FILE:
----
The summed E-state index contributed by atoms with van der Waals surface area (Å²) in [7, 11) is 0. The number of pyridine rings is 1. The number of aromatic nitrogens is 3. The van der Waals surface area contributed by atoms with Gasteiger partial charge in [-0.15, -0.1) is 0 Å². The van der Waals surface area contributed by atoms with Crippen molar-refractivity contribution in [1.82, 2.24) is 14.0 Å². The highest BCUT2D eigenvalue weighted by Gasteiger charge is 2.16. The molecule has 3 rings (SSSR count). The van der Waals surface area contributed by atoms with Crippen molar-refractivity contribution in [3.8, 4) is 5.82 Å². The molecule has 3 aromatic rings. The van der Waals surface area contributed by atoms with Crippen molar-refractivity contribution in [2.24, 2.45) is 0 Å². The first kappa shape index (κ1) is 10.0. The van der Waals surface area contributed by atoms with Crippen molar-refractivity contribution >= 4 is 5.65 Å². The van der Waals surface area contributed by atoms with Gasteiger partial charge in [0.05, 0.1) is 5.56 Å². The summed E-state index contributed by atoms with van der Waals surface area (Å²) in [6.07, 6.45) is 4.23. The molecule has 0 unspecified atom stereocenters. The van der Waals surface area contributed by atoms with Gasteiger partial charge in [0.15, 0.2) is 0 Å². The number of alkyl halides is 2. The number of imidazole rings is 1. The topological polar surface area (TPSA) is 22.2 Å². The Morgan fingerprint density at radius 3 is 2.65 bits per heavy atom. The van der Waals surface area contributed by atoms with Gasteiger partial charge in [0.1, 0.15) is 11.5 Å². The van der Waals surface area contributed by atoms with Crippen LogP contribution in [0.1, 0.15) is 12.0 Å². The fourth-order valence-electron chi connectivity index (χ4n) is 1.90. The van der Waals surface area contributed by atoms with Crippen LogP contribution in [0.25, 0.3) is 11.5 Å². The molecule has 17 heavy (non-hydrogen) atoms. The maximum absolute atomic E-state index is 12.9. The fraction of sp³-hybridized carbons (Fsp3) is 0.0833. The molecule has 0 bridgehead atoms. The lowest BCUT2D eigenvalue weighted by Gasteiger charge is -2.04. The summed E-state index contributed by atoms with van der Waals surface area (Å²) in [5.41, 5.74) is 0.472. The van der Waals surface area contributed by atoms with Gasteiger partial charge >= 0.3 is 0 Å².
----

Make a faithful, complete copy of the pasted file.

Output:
The summed E-state index contributed by atoms with van der Waals surface area (Å²) in [7, 11) is 0. The number of pyridine rings is 1. The number of aromatic nitrogens is 3. The van der Waals surface area contributed by atoms with Gasteiger partial charge in [-0.15, -0.1) is 0 Å². The van der Waals surface area contributed by atoms with Crippen molar-refractivity contribution in [1.82, 2.24) is 14.0 Å². The highest BCUT2D eigenvalue weighted by Gasteiger charge is 2.16. The molecule has 3 rings (SSSR count). The van der Waals surface area contributed by atoms with Crippen molar-refractivity contribution in [3.8, 4) is 5.82 Å². The molecule has 3 aromatic rings. The van der Waals surface area contributed by atoms with Crippen molar-refractivity contribution in [2.24, 2.45) is 0 Å². The first kappa shape index (κ1) is 10.0. The van der Waals surface area contributed by atoms with Crippen molar-refractivity contribution >= 4 is 5.65 Å². The van der Waals surface area contributed by atoms with Gasteiger partial charge in [0.05, 0.1) is 5.56 Å². The summed E-state index contributed by atoms with van der Waals surface area (Å²) in [6.07, 6.45) is 4.23. The molecule has 0 unspecified atom stereocenters. The van der Waals surface area contributed by atoms with Gasteiger partial charge in [0.15, 0.2) is 0 Å². The number of alkyl halides is 2. The number of imidazole rings is 1. The topological polar surface area (TPSA) is 22.2 Å². The Morgan fingerprint density at radius 3 is 2.65 bits per heavy atom. The van der Waals surface area contributed by atoms with Gasteiger partial charge in [0.1, 0.15) is 11.5 Å². The van der Waals surface area contributed by atoms with Crippen LogP contribution in [0.1, 0.15) is 12.0 Å². The fourth-order valence-electron chi connectivity index (χ4n) is 1.90. The van der Waals surface area contributed by atoms with Crippen LogP contribution in [0.25, 0.3) is 11.5 Å². The molecule has 17 heavy (non-hydrogen) atoms. The maximum absolute atomic E-state index is 12.9. The fraction of sp³-hybridized carbons (Fsp3) is 0.0833. The molecule has 0 bridgehead atoms. The lowest BCUT2D eigenvalue weighted by Gasteiger charge is -2.04. The summed E-state index contributed by atoms with van der Waals surface area (Å²) in [5.41, 5.74) is 0.472. The van der Waals surface area contributed by atoms with Gasteiger partial charge >= 0.3 is 0 Å².